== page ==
Once upon time in a land as close as your nearest computer, you could call this thing called a help desk if you needed a fix with technical issues of one sort or another.

Each manufacturer had its own help desk service, each stocked with people familiar with its products and issues surrounding them.

A helpful-sounding someone would answer the phone, listen to your problem, and then offer a solution. If the first fix did not work, the person would keep trying until your issue was resolved, or at least as close to a resolution as you could come without ripping all the wires out and hurling your computer and related gadgets out the window.

Even if the help desk helper was unable to fix your problem, the call was usually worth your while. At least you knew you had been supported by someone who knew what you were talking about and what was going on.

All that has changed.

That thing called a help desk has instead morphed into more of a hell desk, where you no longer reach knowledgeable staff but random overseas workers who follow a written-out script regardless of your particular problem.

The script includes a number of steps that, in a recent particular case, served not to fix the problem but actually make it worse.

A wireless router that worked to network five out of six home devices ended up barely working for one after a week of lengthy hell desk calls. The “barely” working comes into play since the router only now functions if you unplug it systematically several times over the course of the day.

The amount of times you need to unplug the router is in direct ratio to the importance, intricacy and deadline of the work being performed online. Browsing the web for new shoes leaves the router connection intact for hours. Finishing up tedious research on a data-crammed government website for an article due in one hour has the router going down every five minutes.

The hell desk workers followed a script that included changing IP address, the password, removing the network from the system without setting up a new one, and an explanation from me what Roku was. Although the hell desk worker insisted setting up a new network to replace the old one would not solve the problem, I did so on the sly and got at least one computer working with wireless.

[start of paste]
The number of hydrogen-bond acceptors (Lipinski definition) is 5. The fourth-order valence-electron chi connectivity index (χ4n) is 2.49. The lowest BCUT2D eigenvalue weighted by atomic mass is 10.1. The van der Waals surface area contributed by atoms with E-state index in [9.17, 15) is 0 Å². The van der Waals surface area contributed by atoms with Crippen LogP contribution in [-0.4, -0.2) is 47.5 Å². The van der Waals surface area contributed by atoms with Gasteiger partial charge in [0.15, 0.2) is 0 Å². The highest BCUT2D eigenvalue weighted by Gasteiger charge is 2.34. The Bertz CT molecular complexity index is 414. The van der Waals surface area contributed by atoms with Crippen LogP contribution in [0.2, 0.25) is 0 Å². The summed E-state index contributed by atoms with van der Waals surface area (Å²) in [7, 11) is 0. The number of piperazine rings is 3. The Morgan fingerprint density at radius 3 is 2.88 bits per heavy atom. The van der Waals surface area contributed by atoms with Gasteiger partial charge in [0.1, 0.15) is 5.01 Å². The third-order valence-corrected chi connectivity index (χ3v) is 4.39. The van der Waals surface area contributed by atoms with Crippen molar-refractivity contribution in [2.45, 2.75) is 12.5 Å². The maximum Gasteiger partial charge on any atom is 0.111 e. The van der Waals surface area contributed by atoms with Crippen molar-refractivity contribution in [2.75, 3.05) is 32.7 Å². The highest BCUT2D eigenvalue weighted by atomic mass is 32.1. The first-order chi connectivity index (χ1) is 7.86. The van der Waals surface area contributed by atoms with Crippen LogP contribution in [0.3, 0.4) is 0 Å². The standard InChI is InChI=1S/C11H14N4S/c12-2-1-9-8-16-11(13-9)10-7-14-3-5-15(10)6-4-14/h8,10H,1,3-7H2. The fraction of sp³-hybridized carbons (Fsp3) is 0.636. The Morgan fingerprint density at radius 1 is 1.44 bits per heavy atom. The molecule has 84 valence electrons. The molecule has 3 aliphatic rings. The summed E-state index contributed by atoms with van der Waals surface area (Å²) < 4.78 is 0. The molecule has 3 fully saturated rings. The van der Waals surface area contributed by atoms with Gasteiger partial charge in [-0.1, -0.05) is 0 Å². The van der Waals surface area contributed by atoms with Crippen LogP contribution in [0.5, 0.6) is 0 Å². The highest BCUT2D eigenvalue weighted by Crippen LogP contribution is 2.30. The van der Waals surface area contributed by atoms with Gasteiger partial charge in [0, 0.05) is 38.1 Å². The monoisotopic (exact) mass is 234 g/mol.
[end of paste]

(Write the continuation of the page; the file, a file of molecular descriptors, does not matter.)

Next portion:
After a total of three hell desk phone calls over the course of the week, the only knowledge I was left with was that
the workers cannot vary from the same old script and still have no idea what Roku is.

It was time to turn to other channels for help, somewhere with a bit more expertise. So I randomly searched the internet with the phrase: “router doesn’t work.” Three ads for new routers and a random ad for losing belly fat came up, as did an “Ask the expert” option.

So I asked him. Unlike the nameless, faceless Jeeves that has since retired, asking this expert came with a little box containing his photo and credentials. Nothing says either were for real, but his picture did look geeky enough to make me think he would know what to do to fix a wireless fiasco.

After entering the issue, history of actions, make, model and age of every home device that was not working properly, I only had one more step to complete before this expert would grant me a solution.

I had to click a box that said I’d pay $28.95 for an answer. Yeah, right.

Back to the router reset, the frustration and the search for a brand new router – from a different manufacturer – which is scheduled to arrive within the next few days. Hopefully it has a manual included for free that answers many questions that arise, especially since the purchase took away more than the $30 I’d need to pay for an expert. And I’m in no mood to get intimate with yet another company’s hell desk.